Melody Keller, Ph.D.
Melody Keller, Ph.D.
Director, UCSF Youth OCD Intensive Outpatient Program,
Pacific Anxiety Group, Menlo Park, CA
1. What is your current occupation?
I am a licensed clinical psychologist in a group private practice and Director of the University of California, San Francisco Youth OCD Intensive Outpatient Program.
2. What do you do? / Describe your role.
Part of my time is spent working with anxious youth and adult clients in a group private practice. The practice focuses on providing evidence-based treatment for anxiety and related disorders. I see most clients for a standard 50 minute weekly appointment; however, for clients who need it (e.g., moderate to severe OCD), I work with them more intensively by seeing them more frequently and/or for lengthier sessions. I also work part-time at UCSF where Dr. Carol Mathews and I have recently developed an intensive outpatient program (IOP) for youth with OCD. I serve as the program director, supervising other clinicians in the treatment of pediatric OCD, and providing exposure and response prevention (ERP) treatment to these youth in both group and individual formats.
3. How did you learn about your job?
I learned about my current positions through colleagues. Maintaining professional relationships is extremely important for young professionals, and I strongly encourage early career psychologists to keep in touch with their peers and former supervisors in order to learn about career opportunities.
4. How have you navigated your career? As in, what was the process that you took to get to your current position?
I majored in psychology at the University of Washington, where I got involved in research at the Fred Hutchinson Cancer Research Center. My experience there helped me to obtain my first post-undergraduate job as a research assistant at UCLA’s Child OCD, Anxiety and Tic Disorder Program. I originally planned to work there one year before applying to graduate school, but I was learning so much through the process and by working with experts in the area that I was lucky to continue working there for three years. My experience there helped prepare me for graduate school, both in terms of knowing that I wanted a career in psychology and becoming better prepared for clinical and research work. In 2003, I began the clinical psychology doctoral program at UCLA where I was mentored by Dr. Michelle Craske. During my time in the Craske lab, I continued my relationship with the Child OCD lab as as a clinical practicum extern. Surrounding myself with such knowledgeable and amazing mentors over the years has been essential to my development as a psychologist and to where my career has taken me. I was fortunate to stay at UCLA for my child clinical internship where I obtained experience in areas that were unfamiliar to me, such as inpatient work with eating disorders and a more general ward of patients, learning how a psychologist can serve as a consultation-liaison within the medical world, and being part of a team in a day treatment program for youth. All of these experiences helped me to grow as a clinician. After graduating, I wanted a clinical post-doctoral experience, and moved to Northern California to complete a one-year post-doc position in child outpatient psychiatry at Kaiser Permanente. There, I provided individual treatment and co-led a variety of groups. Following that, I returned to UCLA to be the associate director of the UCLA Child OCD IOP for two years before my personal life brought me back to northern California, where I am now working at UCSF and in a group private practice.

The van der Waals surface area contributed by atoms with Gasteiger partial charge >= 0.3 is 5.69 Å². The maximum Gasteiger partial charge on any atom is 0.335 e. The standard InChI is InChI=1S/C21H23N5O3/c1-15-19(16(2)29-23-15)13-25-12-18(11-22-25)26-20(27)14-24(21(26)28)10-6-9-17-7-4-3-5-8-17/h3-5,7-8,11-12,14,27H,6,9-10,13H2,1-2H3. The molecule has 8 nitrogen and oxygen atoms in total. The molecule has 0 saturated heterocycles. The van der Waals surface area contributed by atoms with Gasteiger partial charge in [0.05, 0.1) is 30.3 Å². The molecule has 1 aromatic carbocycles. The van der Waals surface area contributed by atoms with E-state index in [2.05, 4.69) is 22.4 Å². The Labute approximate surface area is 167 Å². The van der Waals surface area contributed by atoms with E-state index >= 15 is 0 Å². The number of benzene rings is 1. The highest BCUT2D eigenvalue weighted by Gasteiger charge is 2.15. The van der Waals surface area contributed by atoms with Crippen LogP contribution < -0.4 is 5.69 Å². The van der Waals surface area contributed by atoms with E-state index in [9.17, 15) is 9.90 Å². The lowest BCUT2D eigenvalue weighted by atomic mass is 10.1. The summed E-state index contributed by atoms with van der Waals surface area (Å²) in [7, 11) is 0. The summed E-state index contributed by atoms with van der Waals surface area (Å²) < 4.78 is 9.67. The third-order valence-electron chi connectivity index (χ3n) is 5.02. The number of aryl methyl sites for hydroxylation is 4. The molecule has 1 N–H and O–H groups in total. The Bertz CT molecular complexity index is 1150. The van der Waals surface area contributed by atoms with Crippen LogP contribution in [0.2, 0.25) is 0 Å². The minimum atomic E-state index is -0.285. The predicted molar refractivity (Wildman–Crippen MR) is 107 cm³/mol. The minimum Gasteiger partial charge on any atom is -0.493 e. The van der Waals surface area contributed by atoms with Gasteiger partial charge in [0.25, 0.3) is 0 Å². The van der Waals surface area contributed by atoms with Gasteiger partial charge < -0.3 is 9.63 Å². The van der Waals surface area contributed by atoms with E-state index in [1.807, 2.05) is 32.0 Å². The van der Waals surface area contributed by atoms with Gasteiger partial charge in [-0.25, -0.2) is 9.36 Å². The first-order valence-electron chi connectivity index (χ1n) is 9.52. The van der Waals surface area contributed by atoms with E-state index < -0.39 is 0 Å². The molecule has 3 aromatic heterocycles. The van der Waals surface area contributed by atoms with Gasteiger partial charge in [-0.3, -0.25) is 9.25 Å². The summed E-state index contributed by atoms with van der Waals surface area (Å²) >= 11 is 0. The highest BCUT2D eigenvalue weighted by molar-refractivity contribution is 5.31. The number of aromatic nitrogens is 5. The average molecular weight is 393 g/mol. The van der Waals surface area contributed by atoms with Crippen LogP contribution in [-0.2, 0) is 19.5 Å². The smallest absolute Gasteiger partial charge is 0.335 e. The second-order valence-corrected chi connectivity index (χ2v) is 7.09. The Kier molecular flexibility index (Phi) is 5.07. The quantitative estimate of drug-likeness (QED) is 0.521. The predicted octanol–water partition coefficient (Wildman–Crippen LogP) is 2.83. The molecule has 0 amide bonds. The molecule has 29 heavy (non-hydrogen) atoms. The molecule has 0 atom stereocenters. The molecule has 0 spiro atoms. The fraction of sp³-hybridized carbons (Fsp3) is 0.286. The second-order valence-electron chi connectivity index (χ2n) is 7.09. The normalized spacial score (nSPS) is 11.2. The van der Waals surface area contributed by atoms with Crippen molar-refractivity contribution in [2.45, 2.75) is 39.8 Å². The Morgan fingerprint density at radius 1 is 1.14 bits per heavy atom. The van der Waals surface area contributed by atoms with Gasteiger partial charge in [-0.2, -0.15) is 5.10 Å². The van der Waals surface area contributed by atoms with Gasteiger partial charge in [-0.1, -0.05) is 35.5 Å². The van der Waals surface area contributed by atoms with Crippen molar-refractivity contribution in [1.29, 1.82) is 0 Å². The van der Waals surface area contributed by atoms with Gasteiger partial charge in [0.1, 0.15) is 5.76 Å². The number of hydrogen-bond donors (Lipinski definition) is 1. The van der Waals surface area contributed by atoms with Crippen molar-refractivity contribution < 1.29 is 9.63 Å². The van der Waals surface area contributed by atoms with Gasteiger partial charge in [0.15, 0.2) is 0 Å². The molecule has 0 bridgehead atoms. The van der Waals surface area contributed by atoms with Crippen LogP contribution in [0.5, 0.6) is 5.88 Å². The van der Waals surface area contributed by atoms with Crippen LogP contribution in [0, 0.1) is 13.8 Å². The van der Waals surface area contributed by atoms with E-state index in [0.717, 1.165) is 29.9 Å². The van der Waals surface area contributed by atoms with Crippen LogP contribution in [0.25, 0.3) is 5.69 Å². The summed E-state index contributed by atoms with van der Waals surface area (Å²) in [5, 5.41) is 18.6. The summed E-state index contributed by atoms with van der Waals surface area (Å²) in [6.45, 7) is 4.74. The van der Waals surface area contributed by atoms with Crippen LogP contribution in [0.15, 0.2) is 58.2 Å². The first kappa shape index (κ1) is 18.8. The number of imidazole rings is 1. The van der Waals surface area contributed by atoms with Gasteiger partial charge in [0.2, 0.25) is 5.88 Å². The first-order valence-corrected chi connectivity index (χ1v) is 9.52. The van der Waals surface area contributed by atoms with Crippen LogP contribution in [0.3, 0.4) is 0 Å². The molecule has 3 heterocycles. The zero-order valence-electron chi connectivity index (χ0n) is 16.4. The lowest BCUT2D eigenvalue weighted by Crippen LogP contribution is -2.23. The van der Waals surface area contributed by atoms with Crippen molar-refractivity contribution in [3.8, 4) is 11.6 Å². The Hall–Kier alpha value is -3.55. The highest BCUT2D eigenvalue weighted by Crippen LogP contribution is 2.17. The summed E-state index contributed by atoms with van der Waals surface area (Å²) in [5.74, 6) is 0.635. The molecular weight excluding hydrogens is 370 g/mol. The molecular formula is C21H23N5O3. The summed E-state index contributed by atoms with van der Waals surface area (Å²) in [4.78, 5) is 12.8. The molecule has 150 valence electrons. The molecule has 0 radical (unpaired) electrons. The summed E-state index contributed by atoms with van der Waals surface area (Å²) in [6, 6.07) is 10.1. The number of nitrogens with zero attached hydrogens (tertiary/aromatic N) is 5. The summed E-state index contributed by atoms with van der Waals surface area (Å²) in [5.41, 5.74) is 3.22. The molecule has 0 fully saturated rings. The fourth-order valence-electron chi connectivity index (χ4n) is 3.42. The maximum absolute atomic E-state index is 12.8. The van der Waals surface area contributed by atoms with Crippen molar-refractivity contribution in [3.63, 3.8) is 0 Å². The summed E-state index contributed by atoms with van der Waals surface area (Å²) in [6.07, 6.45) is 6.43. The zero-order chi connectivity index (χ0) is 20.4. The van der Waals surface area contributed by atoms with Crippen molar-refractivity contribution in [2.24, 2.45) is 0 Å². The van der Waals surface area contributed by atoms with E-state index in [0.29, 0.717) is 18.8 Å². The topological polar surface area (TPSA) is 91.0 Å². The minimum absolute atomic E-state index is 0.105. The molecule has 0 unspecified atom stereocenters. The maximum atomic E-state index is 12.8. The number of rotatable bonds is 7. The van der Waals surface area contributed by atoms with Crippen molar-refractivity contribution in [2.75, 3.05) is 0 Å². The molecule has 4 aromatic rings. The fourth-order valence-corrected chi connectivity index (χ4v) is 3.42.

5. What is the most enjoyable aspect of your job? Why?
There are so many enjoyable aspects of my job, but I must say that it is very rewarding to work with clients who are brave to confront their anxieties to challenge themselves and improve their lives. I also appreciate that exposure work allows me to be very creative, which I enjoy.
6. What is a tough aspect of your job? How have you handled it?
A difficult part of my job is that not everyone is ready to confront their fears because it is very hard work. Thus, it is important to help them see what their lives are like when they allow OCD and anxiety to control them, and help them slowly work towards their goals.
7. What is one thing that you wish you had known as a graduate student or post-doc/early career psychologist that would have helped you navigate your career?
I think everyone should know how important it is to make connections with colleagues who have like-minded interests, and to foster professional relationships with mentors. So, I would recommend that you introduce yourself to experts in your field when you attend conferences, and reach out to obtain experience working with them. Network!
8. What advice would you give to students (including undergrads and grads) who may be interested in doing what you do?
Understanding that everyone starts out at a similar place (e.g., research data entry) and works upward is important. See the importance in each step in the process, and value the opportunities you are afforded by mentors, as all steps are necessary to become a well-rounded psychologist. Connect to organizations that allow you to network and stay abreast of the current work in the field…like Division 53!
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